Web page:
Human eyes require a simplification of the real world to comprehend and navigate it: Think about your favorite app for driving directions or the simple, clean lines on a subway system map. But we are transitioning to a world in which computers use digital maps as a lifelike representation of the physical world. This forms the foundation for simulations and virtual reality environments meant to fool the human mind into believing it is physically located somewhere it is not. These digital maps strive to depict those worlds as close as possible to the real physical world—thus the term “digital twin” has become the latest buzzword in the geospatial industry. As both industry and society adopt a world of digital twins, precision is quickly becoming a key component of digital maps.

The digital reality allowed by complex, true-to-life 3D mapping techniques has enabled use cases that five years ago would have seemed like deleted scenes from a “Blade Runner” film. Autonomous vehicles are the obvious early adopters of this brave new world—we have all seen Teslas driving themselves—but have you seen an unmanned aerial vehicle (UAV), also called a drone, deliver a donated organ to a hospital across town? Or a swarm of drones loaded with individual packages released from the back of a truck, set to navigate to each shipping address and gently deliver the packages? Or drones deployed around the globe to deliver critical food, medical supplies and military equipment in the wake of a natural disaster or geopolitical conflict?

Maxar’s patented 3D technology, formerly known as Vricon, has been rebranded as Precision3D. This new name boldly makes claim to Maxar’s recognition of emerging technologies’ reliance on lifelike digital representations that precisely replicate the real world. Precison3D offers the world’s most accurate and consistent 3D Surface Model, with 50 cm resolution and sub-3 m positional accuracy in all three dimensions. Not only do the Precision3D datasets model the world as a digital twin, but the complete and consistently accurate 3D mesh enables global geopositioning to a standardized 50 cm 3D reference grid for all optical, video and 3D remote sensing data, including Maxar’s own 125+ petabyte image library—assuring alignment of multiple data layers, all tied to the Maxar Precision3D family of products.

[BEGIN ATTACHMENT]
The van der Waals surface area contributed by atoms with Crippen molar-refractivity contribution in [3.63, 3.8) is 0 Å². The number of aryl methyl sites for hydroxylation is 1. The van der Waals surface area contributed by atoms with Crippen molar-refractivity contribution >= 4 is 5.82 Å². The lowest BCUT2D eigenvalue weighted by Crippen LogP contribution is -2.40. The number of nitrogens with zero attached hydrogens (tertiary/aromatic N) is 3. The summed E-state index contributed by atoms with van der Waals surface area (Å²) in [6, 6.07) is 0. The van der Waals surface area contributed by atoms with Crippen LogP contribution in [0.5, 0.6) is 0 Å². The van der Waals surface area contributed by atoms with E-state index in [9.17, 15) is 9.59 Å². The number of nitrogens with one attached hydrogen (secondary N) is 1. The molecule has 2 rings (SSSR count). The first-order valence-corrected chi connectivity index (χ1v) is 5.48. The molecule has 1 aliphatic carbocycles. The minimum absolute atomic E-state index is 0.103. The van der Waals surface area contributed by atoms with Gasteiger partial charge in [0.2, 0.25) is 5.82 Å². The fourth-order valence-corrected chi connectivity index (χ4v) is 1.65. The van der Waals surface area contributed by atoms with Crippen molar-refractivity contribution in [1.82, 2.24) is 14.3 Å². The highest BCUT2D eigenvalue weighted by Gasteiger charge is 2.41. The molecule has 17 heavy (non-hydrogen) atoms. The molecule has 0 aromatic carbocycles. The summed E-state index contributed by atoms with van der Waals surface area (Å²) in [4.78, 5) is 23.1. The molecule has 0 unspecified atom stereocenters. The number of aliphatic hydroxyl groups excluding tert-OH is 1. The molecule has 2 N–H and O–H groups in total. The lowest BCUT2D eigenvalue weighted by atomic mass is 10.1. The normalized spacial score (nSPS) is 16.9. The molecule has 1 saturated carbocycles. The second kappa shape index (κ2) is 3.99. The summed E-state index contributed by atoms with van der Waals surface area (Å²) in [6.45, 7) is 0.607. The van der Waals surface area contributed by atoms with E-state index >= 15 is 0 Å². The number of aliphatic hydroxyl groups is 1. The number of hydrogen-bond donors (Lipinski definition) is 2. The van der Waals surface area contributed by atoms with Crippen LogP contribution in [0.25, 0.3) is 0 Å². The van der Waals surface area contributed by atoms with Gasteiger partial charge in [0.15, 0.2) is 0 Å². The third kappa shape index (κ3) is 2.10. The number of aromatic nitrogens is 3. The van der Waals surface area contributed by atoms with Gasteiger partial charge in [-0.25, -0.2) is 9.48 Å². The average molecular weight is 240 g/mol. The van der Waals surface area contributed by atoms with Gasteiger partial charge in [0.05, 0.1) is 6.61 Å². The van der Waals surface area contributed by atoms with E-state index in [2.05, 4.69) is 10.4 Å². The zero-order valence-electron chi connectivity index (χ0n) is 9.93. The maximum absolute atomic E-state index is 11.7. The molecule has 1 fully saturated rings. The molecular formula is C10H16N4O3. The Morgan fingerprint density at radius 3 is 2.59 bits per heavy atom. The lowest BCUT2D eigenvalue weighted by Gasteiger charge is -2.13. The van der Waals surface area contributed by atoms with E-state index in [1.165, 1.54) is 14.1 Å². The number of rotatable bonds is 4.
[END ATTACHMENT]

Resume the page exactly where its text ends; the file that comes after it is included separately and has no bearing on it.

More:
Use case example No. 1: fighter jets leveraging Maxar 3D data in real time

In 2021, Maxar demonstrated its 3D reference mapping capability on the vision-based navigation system used aboard Saab’s Gripen fighter jet. In the case of GPS being blocked or jammed, the demonstration proved that Saab’s Gripen jet can use Maxar P3DR software to triangulate their positions by comparing the real-time sensing of the features around them with the onboard 3D digital twins.

Keep an eye on the buildings along the left-center of the slider to see how closely P3DR aligns the camera’s livestream to the Precision3D 3D Surface Model.

Soon, we will see a similar capability being enabled for UAVs.

Use case example No. 2: drones leveraging 3D and artificial intelligence (AI) for safer navigation

To enable these feats of AI, UAVs need more than just real-time sensors to know where they are, where they are going and, most importantly, what’s in their way: They need precise 3D mapping data. Maxar’s highly precise 3D mapping data enables UAV operators to plan safe routes and use the positions of buildings and trees to predict GPS signal strength for optimized positional awareness in flight.

With Maxar’s Precision3D, new possibilities for planning, calibration and optimization emerge, bringing superior accuracy at a global scale to safe flight paths.

In the future, we will likely have these 3D digital twin datasets embedded in the memories of both manned and unmanned vehicles. With accurate reference mapping, vehicles and aircraft could navigate without GPS signals—a real game-changer for navigation safety and resilient national security operations.

See the world how it really is in fully immersive Precision3D.

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